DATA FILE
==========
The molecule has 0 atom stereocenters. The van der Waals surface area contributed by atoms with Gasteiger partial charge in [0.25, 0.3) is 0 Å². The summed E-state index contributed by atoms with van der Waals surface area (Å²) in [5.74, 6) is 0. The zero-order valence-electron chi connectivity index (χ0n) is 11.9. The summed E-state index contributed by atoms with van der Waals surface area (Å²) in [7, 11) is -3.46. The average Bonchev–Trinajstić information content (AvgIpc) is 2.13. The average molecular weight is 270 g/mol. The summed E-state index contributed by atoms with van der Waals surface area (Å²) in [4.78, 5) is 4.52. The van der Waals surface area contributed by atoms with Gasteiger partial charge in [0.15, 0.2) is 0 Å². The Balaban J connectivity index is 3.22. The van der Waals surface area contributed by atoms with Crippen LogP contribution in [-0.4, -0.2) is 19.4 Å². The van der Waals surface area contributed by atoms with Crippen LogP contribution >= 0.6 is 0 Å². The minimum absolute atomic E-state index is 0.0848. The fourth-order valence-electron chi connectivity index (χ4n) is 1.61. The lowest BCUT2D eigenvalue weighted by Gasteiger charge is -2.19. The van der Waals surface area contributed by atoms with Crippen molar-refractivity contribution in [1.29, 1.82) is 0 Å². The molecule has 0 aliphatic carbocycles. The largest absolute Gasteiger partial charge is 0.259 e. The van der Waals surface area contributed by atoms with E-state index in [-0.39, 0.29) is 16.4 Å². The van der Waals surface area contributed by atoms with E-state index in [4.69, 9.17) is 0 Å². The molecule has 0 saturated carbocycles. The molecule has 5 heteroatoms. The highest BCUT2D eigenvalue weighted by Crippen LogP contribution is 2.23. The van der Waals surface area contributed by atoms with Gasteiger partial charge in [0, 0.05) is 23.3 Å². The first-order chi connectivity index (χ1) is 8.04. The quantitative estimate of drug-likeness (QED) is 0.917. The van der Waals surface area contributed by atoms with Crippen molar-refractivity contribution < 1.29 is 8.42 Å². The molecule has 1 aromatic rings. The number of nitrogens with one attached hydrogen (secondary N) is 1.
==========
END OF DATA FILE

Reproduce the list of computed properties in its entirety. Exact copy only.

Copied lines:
The molecule has 0 atom stereocenters. The van der Waals surface area contributed by atoms with Gasteiger partial charge in [0.25, 0.3) is 0 Å². The summed E-state index contributed by atoms with van der Waals surface area (Å²) in [5.74, 6) is 0. The zero-order valence-electron chi connectivity index (χ0n) is 11.9. The summed E-state index contributed by atoms with van der Waals surface area (Å²) in [7, 11) is -3.46. The average Bonchev–Trinajstić information content (AvgIpc) is 2.13. The average molecular weight is 270 g/mol. The summed E-state index contributed by atoms with van der Waals surface area (Å²) in [4.78, 5) is 4.52. The van der Waals surface area contributed by atoms with Gasteiger partial charge in [0.15, 0.2) is 0 Å². The Balaban J connectivity index is 3.22. The van der Waals surface area contributed by atoms with Crippen LogP contribution in [-0.4, -0.2) is 19.4 Å². The van der Waals surface area contributed by atoms with Crippen LogP contribution >= 0.6 is 0 Å². The minimum absolute atomic E-state index is 0.0848. The fourth-order valence-electron chi connectivity index (χ4n) is 1.61. The lowest BCUT2D eigenvalue weighted by Gasteiger charge is -2.19. The van der Waals surface area contributed by atoms with Crippen molar-refractivity contribution in [1.29, 1.82) is 0 Å². The molecule has 0 aliphatic carbocycles. The largest absolute Gasteiger partial charge is 0.259 e. The van der Waals surface area contributed by atoms with E-state index in [-0.39, 0.29) is 16.4 Å². The van der Waals surface area contributed by atoms with E-state index in [4.69, 9.17) is 0 Å². The molecule has 0 saturated carbocycles. The molecule has 5 heteroatoms. The highest BCUT2D eigenvalue weighted by Crippen LogP contribution is 2.23. The van der Waals surface area contributed by atoms with Gasteiger partial charge in [0, 0.05) is 23.3 Å². The first-order chi connectivity index (χ1) is 8.04. The quantitative estimate of drug-likeness (QED) is 0.917. The van der Waals surface area contributed by atoms with Crippen molar-refractivity contribution < 1.29 is 8.42 Å². The molecule has 1 aromatic rings. The number of nitrogens with one attached hydrogen (secondary N) is 1.